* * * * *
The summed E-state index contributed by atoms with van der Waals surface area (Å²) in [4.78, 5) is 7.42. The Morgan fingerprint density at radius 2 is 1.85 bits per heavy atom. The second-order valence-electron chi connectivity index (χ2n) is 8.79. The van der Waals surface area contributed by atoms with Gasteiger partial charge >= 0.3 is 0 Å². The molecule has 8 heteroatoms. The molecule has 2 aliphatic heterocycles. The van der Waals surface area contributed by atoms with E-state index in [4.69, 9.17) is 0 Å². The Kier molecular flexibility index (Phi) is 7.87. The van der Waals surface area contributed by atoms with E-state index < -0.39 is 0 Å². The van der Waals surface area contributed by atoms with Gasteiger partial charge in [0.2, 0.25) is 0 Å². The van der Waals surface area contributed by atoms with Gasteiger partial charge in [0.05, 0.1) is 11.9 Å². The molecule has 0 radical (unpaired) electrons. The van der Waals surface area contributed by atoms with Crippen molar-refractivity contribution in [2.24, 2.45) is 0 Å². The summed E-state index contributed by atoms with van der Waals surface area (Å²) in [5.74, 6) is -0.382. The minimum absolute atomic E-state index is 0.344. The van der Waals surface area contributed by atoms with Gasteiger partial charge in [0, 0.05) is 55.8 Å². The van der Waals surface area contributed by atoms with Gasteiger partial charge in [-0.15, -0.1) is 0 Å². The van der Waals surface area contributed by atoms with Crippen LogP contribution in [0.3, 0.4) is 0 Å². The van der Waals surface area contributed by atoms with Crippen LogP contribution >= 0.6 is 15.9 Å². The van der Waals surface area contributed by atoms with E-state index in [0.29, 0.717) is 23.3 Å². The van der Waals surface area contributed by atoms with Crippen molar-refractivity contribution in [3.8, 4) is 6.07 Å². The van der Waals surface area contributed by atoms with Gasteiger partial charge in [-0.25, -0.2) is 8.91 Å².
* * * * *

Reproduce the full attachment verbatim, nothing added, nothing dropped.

The summed E-state index contributed by atoms with van der Waals surface area (Å²) in [4.78, 5) is 7.42. The Morgan fingerprint density at radius 2 is 1.85 bits per heavy atom. The second-order valence-electron chi connectivity index (χ2n) is 8.79. The van der Waals surface area contributed by atoms with Gasteiger partial charge >= 0.3 is 0 Å². The molecule has 8 heteroatoms. The molecule has 2 aliphatic heterocycles. The van der Waals surface area contributed by atoms with E-state index in [4.69, 9.17) is 0 Å². The Kier molecular flexibility index (Phi) is 7.87. The van der Waals surface area contributed by atoms with E-state index < -0.39 is 0 Å². The van der Waals surface area contributed by atoms with Gasteiger partial charge in [0.2, 0.25) is 0 Å². The van der Waals surface area contributed by atoms with Gasteiger partial charge in [0.05, 0.1) is 11.9 Å². The molecule has 0 radical (unpaired) electrons. The van der Waals surface area contributed by atoms with Crippen molar-refractivity contribution in [2.24, 2.45) is 0 Å². The summed E-state index contributed by atoms with van der Waals surface area (Å²) in [5.74, 6) is -0.382. The minimum absolute atomic E-state index is 0.344. The van der Waals surface area contributed by atoms with Gasteiger partial charge in [0, 0.05) is 55.8 Å². The van der Waals surface area contributed by atoms with Gasteiger partial charge in [-0.15, -0.1) is 0 Å². The van der Waals surface area contributed by atoms with Crippen LogP contribution in [0.3, 0.4) is 0 Å². The van der Waals surface area contributed by atoms with Crippen LogP contribution >= 0.6 is 15.9 Å². The van der Waals surface area contributed by atoms with E-state index in [0.29, 0.717) is 23.3 Å². The van der Waals surface area contributed by atoms with Crippen molar-refractivity contribution in [3.8, 4) is 6.07 Å². The van der Waals surface area contributed by atoms with Gasteiger partial charge in [-0.25, -0.2) is 8.91 Å².